Fujifilm XQ2 vs Leica X-U Typ 113
The Fujifilm XQ2 and the Leica X-U (Typ 113) are two digital cameras that were revealed to the public, respectively, in January 2015 and January 2016. Both the XQ2 and the X-U Typ 113 are fixed lens compact cameras that are based on a 2/3 (XQ2) and an APS-C (X-U Typ 113) sensor. The Fujifilm has a resolution of 12 megapixels, whereas the Leica provides 16.1 MP.
Below is an overview of the main specs of the two cameras as a starting point for the comparison.
|Fujifilm XQ2||Leica X-U Typ 113|
|Fixed lens compact camera||Fixed lens compact camera|
|25-100mm f/1.8-4.9||35mm f/1.7|
|12 MP, Two Thirds Sensor||16.1 MP, APS-C Sensor|
|1080/60p Video||1080/30p Video|
|ISO 100-12800||ISO 100-12500|
|No viewfinder, LCD framing||Viewfinder optional|
|3.0" LCD, 920k dots||3.0" LCD, 920k dots|
|Fixed screen (not touch-sensitive)||Fixed screen (not touch-sensitive)|
|12 shutter flaps per second||5 shutter flaps per second|
|Not weather sealed||Waterproof body (3m)|
|240 shots per battery charge||450 shots per battery charge|
|100 x 59 x 33 mm, 206 g||140 x 79 x 88 mm, 635 g|
Going beyond this snapshot of core features and characteristics, what are the differences between the Fujifilm XQ2 and the Leica X-U (Typ 113)? Which one should you buy? Read on to find out how these two cameras compare with respect to their body size, their imaging sensors, their shooting features, their input-output connections, and their reception by expert reviewers.
The side-by-side display below illustrates the physical size and weight of the Fujifilm XQ2 and the Leica X-U Typ 113. The two cameras are presented according to their relative size. Three consecutive views from the front, the top, and the rear side are shown. All width, height and depth dimensions are rounded to the nearest millimeter.
The XQ2 can be obtained in three different colors (black, silver, white), while the X-U Typ 113 is only available in black.
If the front view area (width x height) of the cameras is taken as an aggregate measure of their size, the Leica X-U Typ 113 is considerably larger (87 percent) than the Fujifilm XQ2. Moreover, the X-U Typ 113 is substantially heavier (208 percent) than the XQ2. It is noteworthy in this context that the X-U Typ 113 is splash and dust-proof, while the XQ2 does not feature any corresponding weather-sealing. More than that, the X-U Typ 113 is water-proof up to 3m and can, thus, be used for underwater photography.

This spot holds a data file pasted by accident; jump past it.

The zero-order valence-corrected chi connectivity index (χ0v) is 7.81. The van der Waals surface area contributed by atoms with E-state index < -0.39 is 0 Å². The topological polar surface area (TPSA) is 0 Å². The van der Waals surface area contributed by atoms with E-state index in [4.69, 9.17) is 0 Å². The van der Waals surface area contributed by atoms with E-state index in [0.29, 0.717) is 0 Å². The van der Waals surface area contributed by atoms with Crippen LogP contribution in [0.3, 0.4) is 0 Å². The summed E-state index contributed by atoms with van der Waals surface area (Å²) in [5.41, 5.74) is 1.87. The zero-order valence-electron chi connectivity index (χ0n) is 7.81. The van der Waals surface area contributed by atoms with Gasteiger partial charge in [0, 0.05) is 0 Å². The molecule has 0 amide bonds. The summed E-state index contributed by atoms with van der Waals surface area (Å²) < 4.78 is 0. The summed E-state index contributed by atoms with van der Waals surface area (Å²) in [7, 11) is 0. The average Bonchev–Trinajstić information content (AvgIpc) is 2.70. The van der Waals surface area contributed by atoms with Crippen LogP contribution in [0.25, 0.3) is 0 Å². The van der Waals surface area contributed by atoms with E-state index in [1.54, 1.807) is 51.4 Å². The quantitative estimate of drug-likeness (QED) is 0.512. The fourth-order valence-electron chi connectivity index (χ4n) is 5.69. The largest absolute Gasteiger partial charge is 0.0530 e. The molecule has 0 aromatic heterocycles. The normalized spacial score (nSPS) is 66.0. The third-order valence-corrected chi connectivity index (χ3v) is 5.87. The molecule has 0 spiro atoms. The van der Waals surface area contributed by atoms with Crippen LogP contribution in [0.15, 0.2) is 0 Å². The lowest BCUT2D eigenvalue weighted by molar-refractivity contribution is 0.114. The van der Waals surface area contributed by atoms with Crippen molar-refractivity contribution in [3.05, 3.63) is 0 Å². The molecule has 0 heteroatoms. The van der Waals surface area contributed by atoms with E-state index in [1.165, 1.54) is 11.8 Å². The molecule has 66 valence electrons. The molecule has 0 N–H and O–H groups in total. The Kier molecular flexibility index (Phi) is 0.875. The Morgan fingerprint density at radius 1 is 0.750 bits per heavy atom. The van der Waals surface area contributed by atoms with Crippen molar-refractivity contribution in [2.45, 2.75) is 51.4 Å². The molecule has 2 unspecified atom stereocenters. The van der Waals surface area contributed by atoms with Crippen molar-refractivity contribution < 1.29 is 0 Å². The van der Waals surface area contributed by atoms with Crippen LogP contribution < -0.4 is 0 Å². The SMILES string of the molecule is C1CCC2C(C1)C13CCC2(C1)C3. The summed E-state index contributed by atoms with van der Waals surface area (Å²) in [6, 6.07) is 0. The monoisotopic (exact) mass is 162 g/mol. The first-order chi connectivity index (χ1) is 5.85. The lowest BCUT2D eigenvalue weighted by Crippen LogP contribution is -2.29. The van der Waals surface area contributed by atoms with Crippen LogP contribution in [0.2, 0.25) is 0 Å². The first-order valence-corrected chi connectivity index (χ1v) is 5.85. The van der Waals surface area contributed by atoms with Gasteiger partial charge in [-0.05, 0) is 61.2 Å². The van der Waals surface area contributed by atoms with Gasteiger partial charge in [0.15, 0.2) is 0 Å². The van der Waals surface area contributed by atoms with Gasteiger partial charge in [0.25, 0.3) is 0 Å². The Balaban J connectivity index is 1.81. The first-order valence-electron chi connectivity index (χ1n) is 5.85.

The table below summarizes the key physical specs of the two cameras alongside a broader set of comparators. In case you want to display and compare another camera duo, just click on the right or left arrow next to the camera that you would like to inspect. Alternatively, you can also use the CAM-parator to select your camera combination among a larger number of options.
|Fujifilm XQ2»||3.9 in||2.3 in||1.3 in||7.3 oz||240||n||Jan 2015||399||Fujifilm XQ2|
|Leica X-U Typ 113«||5.5 in||3.1 in||3.5 in||22.4 oz||450||Y||Jan 2016||2,950||Leica X-U Typ 113|
|Canon G1 X Mark III« »||4.5 in||3.1 in||2.0 in||14.1 oz||200||Y||Oct 2017||1,299||Canon G1 X Mark III|
|Canon G3 X« »||4.8 in||3.0 in||4.1 in||25.9 oz||300||Y||Jun 2015||999||Canon G3 X|
|Canon S120« »||3.9 in||2.3 in||1.1 in||7.7 oz||230||n||Aug 2013||449||Canon S120|
|Fujifilm X70« »||4.4 in||2.5 in||1.7 in||12.0 oz||330||n||Jan 2016||799||Fujifilm X70|
|Fujifilm X-A3« »||4.6 in||2.6 in||1.6 in||12.0 oz||410||n||Aug 2016||399||Fujifilm X-A3|
|Fujifilm X-A10« »||4.6 in||2.6 in||1.6 in||11.7 oz||410||n||Dec 2016||399||Fujifilm X-A10|
|Fujifilm X30« »||4.7 in||2.8 in||2.4 in||14.9 oz||470||n||Aug 2014||599||Fujifilm X30|
|Fujifilm X20« »||4.6 in||2.8 in||2.2 in||12.5 oz||270||n||Jan 2013||599||Fujifilm X20|
|Fujifilm XQ1« »||3.9 in||2.3 in||1.3 in||7.3 oz||240||n||Oct 2013||499||Fujifilm XQ1|
|Fujifilm X10« »||4.6 in||2.8 in||2.2 in||12.3 oz||270||n||Sep 2011||599||Fujifilm X10|
|Leica Q Typ 116« »||5.1 in||3.1 in||3.7 in||22.6 oz||300||n||Jun 2015||4,249||Leica Q Typ 116|
|Leica X Vario« »||5.2 in||2.9 in||3.7 in||24.0 oz||450||n||Jun 2013||2,850||Leica X Vario|
|Nikon Df« »||5.7 in||4.3 in||2.6 in||26.8 oz||1400||Y||Nov 2013||2,749||Nikon Df|
|Sony HX80« »||4.0 in||2.3 in||1.4 in||8.6 oz||390||n||Mar 2016||349||Sony HX80|
|Sony HX90V« »||4.0 in||2.3 in||1.4 in||8.6 oz||360||n||Apr 2015||429||Sony HX90V|
|Note: Measurements and pricing do not include easily detachable parts, such as interchangeable lenses or optional viewfinders.|
Any camera decision will obviously take relative prices into account. The listed launch prices provide an indication of the market segment that the manufacturer of the cameras have been targeting. The XQ2 was launched at a markedly lower price (by 86 percent) than the X-U Typ 113, which puts it into a different market segment. Normally, street prices remain initially close to the MSRP, but after a couple of months, the first discounts appear. Later in the product cycle and, in particular, when the replacement model is about to appear, further discounting and stock clearance sales often push the camera price considerably down.
The size of the sensor inside a digital camera is one of the key determinants of image quality. A large sensor will generally have larger individual pixels that offer better low-light sensitivity, provide wider dynamic range, and have richer color-depth than smaller pixels in a sensor of the same technological generation. Further, a large sensor camera will give the photographer additional creative options when using shallow depth-of-field to isolate a subject from its background. On the downside, larger sensors are more costly to manufacture and tend to lead to bigger and heavier cameras and lenses.